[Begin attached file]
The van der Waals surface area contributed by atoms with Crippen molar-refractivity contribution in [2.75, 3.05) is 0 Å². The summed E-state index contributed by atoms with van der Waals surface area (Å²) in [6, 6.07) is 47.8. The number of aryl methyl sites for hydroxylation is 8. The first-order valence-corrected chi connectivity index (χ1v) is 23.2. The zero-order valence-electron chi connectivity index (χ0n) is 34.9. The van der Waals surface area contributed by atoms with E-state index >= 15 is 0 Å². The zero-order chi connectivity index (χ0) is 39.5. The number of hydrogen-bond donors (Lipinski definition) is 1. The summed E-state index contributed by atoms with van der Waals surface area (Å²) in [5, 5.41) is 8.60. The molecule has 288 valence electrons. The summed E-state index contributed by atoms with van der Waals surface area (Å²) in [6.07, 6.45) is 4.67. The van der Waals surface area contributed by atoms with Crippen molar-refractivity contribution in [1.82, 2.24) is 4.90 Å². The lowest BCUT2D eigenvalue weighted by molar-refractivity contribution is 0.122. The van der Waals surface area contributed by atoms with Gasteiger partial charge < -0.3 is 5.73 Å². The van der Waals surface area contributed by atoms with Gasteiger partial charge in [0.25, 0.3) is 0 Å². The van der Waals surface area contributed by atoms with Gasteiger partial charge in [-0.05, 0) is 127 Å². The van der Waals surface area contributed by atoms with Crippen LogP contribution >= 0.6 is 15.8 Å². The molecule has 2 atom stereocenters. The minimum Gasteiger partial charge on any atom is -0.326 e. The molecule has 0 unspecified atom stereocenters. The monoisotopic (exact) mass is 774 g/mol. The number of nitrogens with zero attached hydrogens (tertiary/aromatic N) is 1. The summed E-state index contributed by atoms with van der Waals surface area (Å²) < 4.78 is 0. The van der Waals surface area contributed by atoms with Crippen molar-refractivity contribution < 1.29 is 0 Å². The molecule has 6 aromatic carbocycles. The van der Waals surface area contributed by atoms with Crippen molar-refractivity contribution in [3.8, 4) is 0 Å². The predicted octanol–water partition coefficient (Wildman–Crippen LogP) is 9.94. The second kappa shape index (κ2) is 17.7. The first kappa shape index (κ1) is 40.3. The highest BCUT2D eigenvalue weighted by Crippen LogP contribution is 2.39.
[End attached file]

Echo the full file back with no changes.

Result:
The van der Waals surface area contributed by atoms with Crippen molar-refractivity contribution in [2.75, 3.05) is 0 Å². The summed E-state index contributed by atoms with van der Waals surface area (Å²) in [6, 6.07) is 47.8. The number of aryl methyl sites for hydroxylation is 8. The first-order valence-corrected chi connectivity index (χ1v) is 23.2. The zero-order valence-electron chi connectivity index (χ0n) is 34.9. The van der Waals surface area contributed by atoms with E-state index >= 15 is 0 Å². The zero-order chi connectivity index (χ0) is 39.5. The number of hydrogen-bond donors (Lipinski definition) is 1. The summed E-state index contributed by atoms with van der Waals surface area (Å²) in [5, 5.41) is 8.60. The molecule has 288 valence electrons. The summed E-state index contributed by atoms with van der Waals surface area (Å²) in [6.07, 6.45) is 4.67. The van der Waals surface area contributed by atoms with Crippen molar-refractivity contribution in [1.82, 2.24) is 4.90 Å². The lowest BCUT2D eigenvalue weighted by molar-refractivity contribution is 0.122. The van der Waals surface area contributed by atoms with Gasteiger partial charge < -0.3 is 5.73 Å². The van der Waals surface area contributed by atoms with Gasteiger partial charge in [0.25, 0.3) is 0 Å². The van der Waals surface area contributed by atoms with Gasteiger partial charge in [-0.05, 0) is 127 Å². The van der Waals surface area contributed by atoms with Crippen LogP contribution >= 0.6 is 15.8 Å². The molecule has 2 atom stereocenters. The minimum Gasteiger partial charge on any atom is -0.326 e. The molecule has 0 unspecified atom stereocenters. The monoisotopic (exact) mass is 774 g/mol. The number of nitrogens with zero attached hydrogens (tertiary/aromatic N) is 1. The summed E-state index contributed by atoms with van der Waals surface area (Å²) < 4.78 is 0. The van der Waals surface area contributed by atoms with Crippen molar-refractivity contribution < 1.29 is 0 Å². The molecule has 6 aromatic carbocycles. The van der Waals surface area contributed by atoms with Crippen molar-refractivity contribution in [3.8, 4) is 0 Å². The predicted octanol–water partition coefficient (Wildman–Crippen LogP) is 9.94. The second kappa shape index (κ2) is 17.7. The first kappa shape index (κ1) is 40.3. The highest BCUT2D eigenvalue weighted by Crippen LogP contribution is 2.39.